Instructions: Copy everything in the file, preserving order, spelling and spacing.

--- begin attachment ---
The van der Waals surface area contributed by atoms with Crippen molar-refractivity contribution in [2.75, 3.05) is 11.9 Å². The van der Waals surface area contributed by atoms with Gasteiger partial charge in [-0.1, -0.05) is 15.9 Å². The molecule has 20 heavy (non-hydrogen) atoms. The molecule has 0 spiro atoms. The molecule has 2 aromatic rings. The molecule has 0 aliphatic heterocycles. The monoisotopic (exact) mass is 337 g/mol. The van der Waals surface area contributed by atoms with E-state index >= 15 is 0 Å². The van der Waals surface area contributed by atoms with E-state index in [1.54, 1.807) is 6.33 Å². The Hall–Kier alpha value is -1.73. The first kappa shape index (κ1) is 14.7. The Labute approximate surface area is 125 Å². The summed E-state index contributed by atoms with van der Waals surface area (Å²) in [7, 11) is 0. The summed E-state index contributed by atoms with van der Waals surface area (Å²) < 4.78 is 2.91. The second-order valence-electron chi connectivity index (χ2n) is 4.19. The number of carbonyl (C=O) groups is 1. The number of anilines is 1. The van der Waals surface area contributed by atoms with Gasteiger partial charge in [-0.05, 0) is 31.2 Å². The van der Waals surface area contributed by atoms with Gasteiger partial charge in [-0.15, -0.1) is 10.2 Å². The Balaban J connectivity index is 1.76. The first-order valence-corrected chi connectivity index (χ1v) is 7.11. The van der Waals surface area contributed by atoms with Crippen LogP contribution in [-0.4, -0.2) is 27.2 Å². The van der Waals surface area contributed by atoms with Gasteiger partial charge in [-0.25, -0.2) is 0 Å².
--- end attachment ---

The van der Waals surface area contributed by atoms with Crippen molar-refractivity contribution in [2.75, 3.05) is 11.9 Å². The van der Waals surface area contributed by atoms with Gasteiger partial charge in [-0.1, -0.05) is 15.9 Å². The molecule has 20 heavy (non-hydrogen) atoms. The molecule has 0 spiro atoms. The molecule has 2 aromatic rings. The molecule has 0 aliphatic heterocycles. The monoisotopic (exact) mass is 337 g/mol. The van der Waals surface area contributed by atoms with E-state index >= 15 is 0 Å². The van der Waals surface area contributed by atoms with E-state index in [1.54, 1.807) is 6.33 Å². The Hall–Kier alpha value is -1.73. The first kappa shape index (κ1) is 14.7. The Labute approximate surface area is 125 Å². The summed E-state index contributed by atoms with van der Waals surface area (Å²) in [7, 11) is 0. The summed E-state index contributed by atoms with van der Waals surface area (Å²) < 4.78 is 2.91. The second-order valence-electron chi connectivity index (χ2n) is 4.19. The number of carbonyl (C=O) groups is 1. The number of anilines is 1. The van der Waals surface area contributed by atoms with Gasteiger partial charge in [-0.05, 0) is 31.2 Å². The van der Waals surface area contributed by atoms with Gasteiger partial charge in [-0.15, -0.1) is 10.2 Å². The Balaban J connectivity index is 1.76. The first-order valence-corrected chi connectivity index (χ1v) is 7.11. The van der Waals surface area contributed by atoms with Crippen LogP contribution in [-0.4, -0.2) is 27.2 Å². The van der Waals surface area contributed by atoms with Gasteiger partial charge in [-0.25, -0.2) is 0 Å².